Kumar is not the only 7-Eleven franchise owner who owes much of his success to the Slurpee. His is one of several stores who make Detroit the Slurpee's number one market in America (Winnipeg is tops world-wide). And in a tribute to America's logic-defying consumer habits, Detroit 7-Elevens sell more Slurpees during their tundra-like winters than all of Florida's 7-Elevens sell in the summer. Kumar says he sells at least 300 Slurpees per day on Detroit's coldest days
Slurpee-like frozen drinks were invented in 1959 by Kansas hamburger stand owner Omar Knedlik, when his soda fountain machine broke down. He created the frozen drinks using an automobile air conditioner from a Dallas machinery manufacturer, the John E. Mitchell Company. The drinks were dubbed "Icees." In 1965, 7-Eleven adopted the idea and perfected the machines and the product, creating the "Slurpee."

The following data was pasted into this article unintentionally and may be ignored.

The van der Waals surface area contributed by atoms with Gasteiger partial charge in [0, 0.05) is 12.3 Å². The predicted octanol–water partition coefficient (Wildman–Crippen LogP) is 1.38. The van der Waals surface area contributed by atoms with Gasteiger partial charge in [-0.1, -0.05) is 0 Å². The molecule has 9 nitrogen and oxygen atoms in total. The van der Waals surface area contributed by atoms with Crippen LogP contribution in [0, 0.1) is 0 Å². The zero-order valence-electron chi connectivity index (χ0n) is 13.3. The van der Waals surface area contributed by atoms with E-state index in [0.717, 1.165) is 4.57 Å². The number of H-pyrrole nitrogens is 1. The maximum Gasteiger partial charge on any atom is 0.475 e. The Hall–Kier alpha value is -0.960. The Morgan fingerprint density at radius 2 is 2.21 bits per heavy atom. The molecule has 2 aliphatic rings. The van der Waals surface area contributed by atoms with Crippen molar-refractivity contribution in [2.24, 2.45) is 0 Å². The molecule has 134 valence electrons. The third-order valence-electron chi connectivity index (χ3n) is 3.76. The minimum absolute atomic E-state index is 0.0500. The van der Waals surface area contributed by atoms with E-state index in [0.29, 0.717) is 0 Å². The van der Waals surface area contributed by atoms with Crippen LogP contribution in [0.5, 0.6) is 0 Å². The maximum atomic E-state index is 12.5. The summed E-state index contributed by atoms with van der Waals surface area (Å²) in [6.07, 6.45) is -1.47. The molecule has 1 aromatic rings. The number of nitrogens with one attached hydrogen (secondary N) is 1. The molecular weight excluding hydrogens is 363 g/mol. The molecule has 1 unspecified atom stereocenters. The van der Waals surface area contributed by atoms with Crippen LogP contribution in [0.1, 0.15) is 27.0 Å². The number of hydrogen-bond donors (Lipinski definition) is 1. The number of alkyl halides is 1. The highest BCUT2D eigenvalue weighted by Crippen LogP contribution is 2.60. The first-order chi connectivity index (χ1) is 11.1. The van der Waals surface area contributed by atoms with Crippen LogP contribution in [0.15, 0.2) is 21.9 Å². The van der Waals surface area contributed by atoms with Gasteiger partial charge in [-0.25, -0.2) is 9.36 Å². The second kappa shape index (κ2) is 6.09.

Since then, the convenience store has sold over six billion Slurpees, and has tried to expand the Slurpee product line into other areas--some of which have failed, like Slurpee-flavored lip balm and bubble gum. Over four decades, Slurpee flavors and ingredients have adjusted not just to ethnic diets, like kosher, but to changing health habits and palates.
While the sugar-filled, calorie-packed classic Coke-flavored Slurpee remains the top seller, a sugar-free Slurpee is very successful. Pepsi's Mountain Dew Blue Shock failed in the soda market and is no longer found there. But in Slurpee form, the neon blue drink was the most popular Slurpee flavor launch ever. In some markets, the Slurpee doesn't sell. In Japan, 7-Eleven's do not have seaweed flavor Slurpees or any Slurpees at all.
But the Slurpee is also the most well-known symbol of the world's largest convenience store chain, with over 23,000 locations. At age 78, 7-Eleven is not only one of the oldest corporations to remain independent of mergers and acquisitions, it remains one of the most innovative, much of which is made possible by the Slurpee's success.